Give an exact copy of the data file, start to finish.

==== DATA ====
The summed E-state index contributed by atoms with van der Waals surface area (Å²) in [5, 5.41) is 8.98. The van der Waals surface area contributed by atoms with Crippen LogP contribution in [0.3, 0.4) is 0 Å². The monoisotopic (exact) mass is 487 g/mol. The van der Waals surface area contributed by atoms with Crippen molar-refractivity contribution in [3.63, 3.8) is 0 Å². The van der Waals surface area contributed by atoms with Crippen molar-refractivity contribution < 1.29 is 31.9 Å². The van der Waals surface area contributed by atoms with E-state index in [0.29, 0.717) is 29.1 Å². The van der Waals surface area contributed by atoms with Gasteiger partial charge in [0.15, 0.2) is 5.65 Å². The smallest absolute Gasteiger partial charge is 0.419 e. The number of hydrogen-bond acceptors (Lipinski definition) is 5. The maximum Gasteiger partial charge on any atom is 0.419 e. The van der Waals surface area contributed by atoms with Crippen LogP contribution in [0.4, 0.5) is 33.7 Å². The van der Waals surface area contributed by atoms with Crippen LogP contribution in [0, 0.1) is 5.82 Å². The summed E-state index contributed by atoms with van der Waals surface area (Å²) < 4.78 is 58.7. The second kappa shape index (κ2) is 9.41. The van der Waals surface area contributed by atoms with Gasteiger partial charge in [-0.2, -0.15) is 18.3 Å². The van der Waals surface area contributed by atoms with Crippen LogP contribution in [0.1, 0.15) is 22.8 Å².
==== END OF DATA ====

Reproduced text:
The summed E-state index contributed by atoms with van der Waals surface area (Å²) in [5, 5.41) is 8.98. The van der Waals surface area contributed by atoms with Crippen LogP contribution in [0.3, 0.4) is 0 Å². The monoisotopic (exact) mass is 487 g/mol. The van der Waals surface area contributed by atoms with Crippen molar-refractivity contribution in [3.63, 3.8) is 0 Å². The van der Waals surface area contributed by atoms with Crippen molar-refractivity contribution < 1.29 is 31.9 Å². The van der Waals surface area contributed by atoms with E-state index in [0.29, 0.717) is 29.1 Å². The van der Waals surface area contributed by atoms with Gasteiger partial charge in [0.15, 0.2) is 5.65 Å². The smallest absolute Gasteiger partial charge is 0.419 e. The number of hydrogen-bond acceptors (Lipinski definition) is 5. The maximum Gasteiger partial charge on any atom is 0.419 e. The van der Waals surface area contributed by atoms with Crippen LogP contribution in [0.4, 0.5) is 33.7 Å². The van der Waals surface area contributed by atoms with Crippen LogP contribution in [0, 0.1) is 5.82 Å². The summed E-state index contributed by atoms with van der Waals surface area (Å²) < 4.78 is 58.7. The second kappa shape index (κ2) is 9.41. The van der Waals surface area contributed by atoms with Gasteiger partial charge in [-0.2, -0.15) is 18.3 Å². The van der Waals surface area contributed by atoms with Crippen LogP contribution in [0.1, 0.15) is 22.8 Å².